An April 7, 2016 Guardian article is entitled: “The sugar conspiracy.”
“In 1972,” the article notes, “a British scientist sounded the alarm that sugar – and not fat – was the greatest danger to our health. But his findings were ridiculed and his reputation ruined. How did the world’s top nutrition scientists get it so wrong for so long?”
I found the story of what happened to the British scientist John Yudkin, as described in the April 7, 2016 Guardian article, of much interest. Equally of interest was the reference to a leading postwar American nutritionist, Ancel Keys, who denigrated and ridiculed Yudkin at every opportunity. Keys played a key role in the destruction of Yudkin’s career.
Ancel Keys, before I learned more about him, has in years past been among my heroes; in fact, some years ago I tracked down two of his out-of-print books, just so I could follow his recipes for cooking beans. Keys was a cult-like, self-assured figure with a forceful personality – and a powerfully misleading scientist, as it has (or as it has appeared to have) turned out, these many years later.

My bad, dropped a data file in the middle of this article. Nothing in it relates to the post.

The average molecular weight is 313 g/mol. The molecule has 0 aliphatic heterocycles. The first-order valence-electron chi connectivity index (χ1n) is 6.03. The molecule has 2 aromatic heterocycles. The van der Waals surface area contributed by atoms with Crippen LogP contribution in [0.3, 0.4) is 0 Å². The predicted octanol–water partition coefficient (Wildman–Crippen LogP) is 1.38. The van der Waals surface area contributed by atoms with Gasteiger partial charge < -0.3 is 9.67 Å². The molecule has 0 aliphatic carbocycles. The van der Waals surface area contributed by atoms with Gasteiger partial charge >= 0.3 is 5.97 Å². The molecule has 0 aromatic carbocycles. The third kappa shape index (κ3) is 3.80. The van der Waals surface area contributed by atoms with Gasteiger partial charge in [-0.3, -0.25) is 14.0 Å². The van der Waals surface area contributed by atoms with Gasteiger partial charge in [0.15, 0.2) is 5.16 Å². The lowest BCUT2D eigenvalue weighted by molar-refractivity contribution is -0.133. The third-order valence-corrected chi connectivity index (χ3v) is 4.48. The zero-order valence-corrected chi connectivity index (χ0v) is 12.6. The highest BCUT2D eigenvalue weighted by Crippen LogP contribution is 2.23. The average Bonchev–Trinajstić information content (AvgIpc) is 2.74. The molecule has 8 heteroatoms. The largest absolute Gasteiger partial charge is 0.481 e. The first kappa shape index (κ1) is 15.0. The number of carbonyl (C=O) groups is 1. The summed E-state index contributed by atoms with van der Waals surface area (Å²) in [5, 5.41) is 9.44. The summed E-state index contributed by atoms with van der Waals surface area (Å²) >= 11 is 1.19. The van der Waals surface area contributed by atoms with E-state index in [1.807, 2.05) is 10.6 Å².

The sugar wars
A January/February 2017 Atlantic article is entitled: “The Sugar Wars: Science can’t prove it and the industry denies it, but Gary Taubes is convinced that the sweet stuff kills.”
The article, which reviews a book entitled The Case Against Sugar (2016), covers the same ground as the above-noted Guardian article.
From a practical point of view, I’ve made some progress (less so, over the holidays but still, doing much better than before) in keeping my sugar intake to no more than 25 grams per day, as recommended by the World Health Organization:
At first I found it a challenge, to cut down on sugar, but having read the above-noted Guardian and Atlantic articles among others, the going is getting easier.
A corollary to the story is: Eat your fruits and vegetables:
An Oct. 13, 2016 undark.org article is entitled: “In the Fight Against Obesity, the Real Enemy Is Oversimplification: Fat used to be Dietary Enemy No. 1. Today, it’s sugar. But reductions in the consumption of both have done little to curb obesity rates. Why?”
A Dec. 30, 2016 New York Times article is entitled: “How Much Sugar Can You Avoid Today? The typical American diet includes far too much added sugar. Can you stay under a healthy limit?”
A Jan. 12, 2017 CBC article is entitled: Added sugar often found in Canadian products marketed as ‘healthy,’ researchers find: Why ‘you really need to be a detective’ when reading food labels.”
A Jan. 16, 2017) CBC The Current podcast, entitled “Is sugar killing us? Author Gary Taubes makes his case,” provides a great overview of the distinction between evidence (that is, the facts of the matter, in this case related to the science related to nutrition) and the frame within which scientific facts are positioned.